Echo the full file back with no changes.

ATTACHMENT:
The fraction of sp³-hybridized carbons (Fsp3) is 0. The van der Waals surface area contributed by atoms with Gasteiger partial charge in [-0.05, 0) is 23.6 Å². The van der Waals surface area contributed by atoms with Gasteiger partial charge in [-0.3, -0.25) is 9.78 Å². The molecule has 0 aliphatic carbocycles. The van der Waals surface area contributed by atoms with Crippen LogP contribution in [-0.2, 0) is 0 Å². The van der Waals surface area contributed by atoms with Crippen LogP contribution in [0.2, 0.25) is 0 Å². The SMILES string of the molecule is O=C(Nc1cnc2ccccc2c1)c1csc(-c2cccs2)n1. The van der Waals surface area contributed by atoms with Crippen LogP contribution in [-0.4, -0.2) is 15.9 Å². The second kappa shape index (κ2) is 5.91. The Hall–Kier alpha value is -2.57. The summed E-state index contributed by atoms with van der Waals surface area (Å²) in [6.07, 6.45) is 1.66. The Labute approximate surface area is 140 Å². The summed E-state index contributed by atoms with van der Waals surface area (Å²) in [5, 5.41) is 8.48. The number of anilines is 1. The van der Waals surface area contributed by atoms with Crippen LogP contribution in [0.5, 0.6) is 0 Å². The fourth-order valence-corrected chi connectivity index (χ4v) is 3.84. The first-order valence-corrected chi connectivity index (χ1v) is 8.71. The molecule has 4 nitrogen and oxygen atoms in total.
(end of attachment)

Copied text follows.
The fraction of sp³-hybridized carbons (Fsp3) is 0. The van der Waals surface area contributed by atoms with Gasteiger partial charge in [-0.05, 0) is 23.6 Å². The van der Waals surface area contributed by atoms with Gasteiger partial charge in [-0.3, -0.25) is 9.78 Å². The molecule has 0 aliphatic carbocycles. The van der Waals surface area contributed by atoms with Crippen LogP contribution in [-0.2, 0) is 0 Å². The van der Waals surface area contributed by atoms with Crippen LogP contribution in [0.2, 0.25) is 0 Å². The SMILES string of the molecule is O=C(Nc1cnc2ccccc2c1)c1csc(-c2cccs2)n1. The van der Waals surface area contributed by atoms with Crippen LogP contribution in [-0.4, -0.2) is 15.9 Å². The second kappa shape index (κ2) is 5.91. The Hall–Kier alpha value is -2.57. The summed E-state index contributed by atoms with van der Waals surface area (Å²) in [6.07, 6.45) is 1.66. The Labute approximate surface area is 140 Å². The summed E-state index contributed by atoms with van der Waals surface area (Å²) in [5, 5.41) is 8.48. The number of anilines is 1. The van der Waals surface area contributed by atoms with Crippen LogP contribution in [0.5, 0.6) is 0 Å². The fourth-order valence-corrected chi connectivity index (χ4v) is 3.84. The first-order valence-corrected chi connectivity index (χ1v) is 8.71. The molecule has 4 nitrogen and oxygen atoms in total.